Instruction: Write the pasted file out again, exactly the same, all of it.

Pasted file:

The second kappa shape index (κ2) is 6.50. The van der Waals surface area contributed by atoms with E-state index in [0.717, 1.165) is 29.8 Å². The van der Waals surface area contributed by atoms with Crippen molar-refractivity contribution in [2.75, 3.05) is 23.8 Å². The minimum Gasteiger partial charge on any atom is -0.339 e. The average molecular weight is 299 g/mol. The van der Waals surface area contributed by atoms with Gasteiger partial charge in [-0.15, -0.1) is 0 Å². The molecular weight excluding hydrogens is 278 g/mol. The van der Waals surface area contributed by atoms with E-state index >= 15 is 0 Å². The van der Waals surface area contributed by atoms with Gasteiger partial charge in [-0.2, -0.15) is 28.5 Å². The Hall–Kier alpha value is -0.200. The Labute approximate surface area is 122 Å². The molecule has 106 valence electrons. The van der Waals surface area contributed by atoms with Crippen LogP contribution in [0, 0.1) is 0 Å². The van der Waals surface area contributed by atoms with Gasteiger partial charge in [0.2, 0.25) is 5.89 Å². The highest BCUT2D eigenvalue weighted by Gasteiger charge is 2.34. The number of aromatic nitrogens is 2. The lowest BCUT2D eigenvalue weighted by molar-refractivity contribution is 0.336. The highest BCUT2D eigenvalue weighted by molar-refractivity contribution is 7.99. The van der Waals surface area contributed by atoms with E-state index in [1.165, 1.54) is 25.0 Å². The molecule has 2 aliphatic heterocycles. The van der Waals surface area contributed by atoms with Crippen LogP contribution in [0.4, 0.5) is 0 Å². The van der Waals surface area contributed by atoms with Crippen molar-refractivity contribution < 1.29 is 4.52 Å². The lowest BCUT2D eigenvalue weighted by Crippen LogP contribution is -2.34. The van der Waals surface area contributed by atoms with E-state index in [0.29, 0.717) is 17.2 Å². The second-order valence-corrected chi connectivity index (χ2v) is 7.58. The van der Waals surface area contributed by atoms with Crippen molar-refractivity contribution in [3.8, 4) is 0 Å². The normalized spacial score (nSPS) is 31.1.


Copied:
The second kappa shape index (κ2) is 6.50. The van der Waals surface area contributed by atoms with E-state index in [0.717, 1.165) is 29.8 Å². The van der Waals surface area contributed by atoms with Crippen molar-refractivity contribution in [2.75, 3.05) is 23.8 Å². The minimum Gasteiger partial charge on any atom is -0.339 e. The average molecular weight is 299 g/mol. The van der Waals surface area contributed by atoms with Gasteiger partial charge in [-0.15, -0.1) is 0 Å². The molecular weight excluding hydrogens is 278 g/mol. The van der Waals surface area contributed by atoms with E-state index >= 15 is 0 Å². The van der Waals surface area contributed by atoms with Gasteiger partial charge in [-0.2, -0.15) is 28.5 Å². The Hall–Kier alpha value is -0.200. The Labute approximate surface area is 122 Å². The molecule has 106 valence electrons. The van der Waals surface area contributed by atoms with Crippen LogP contribution in [0, 0.1) is 0 Å². The van der Waals surface area contributed by atoms with Gasteiger partial charge in [0.2, 0.25) is 5.89 Å². The highest BCUT2D eigenvalue weighted by Gasteiger charge is 2.34. The number of aromatic nitrogens is 2. The lowest BCUT2D eigenvalue weighted by molar-refractivity contribution is 0.336. The highest BCUT2D eigenvalue weighted by molar-refractivity contribution is 7.99. The van der Waals surface area contributed by atoms with E-state index in [1.165, 1.54) is 25.0 Å². The molecule has 2 aliphatic heterocycles. The van der Waals surface area contributed by atoms with Crippen LogP contribution in [0.4, 0.5) is 0 Å². The van der Waals surface area contributed by atoms with Crippen molar-refractivity contribution < 1.29 is 4.52 Å². The lowest BCUT2D eigenvalue weighted by Crippen LogP contribution is -2.34. The van der Waals surface area contributed by atoms with E-state index in [0.29, 0.717) is 17.2 Å². The second-order valence-corrected chi connectivity index (χ2v) is 7.58. The van der Waals surface area contributed by atoms with Crippen molar-refractivity contribution in [3.8, 4) is 0 Å². The normalized spacial score (nSPS) is 31.1.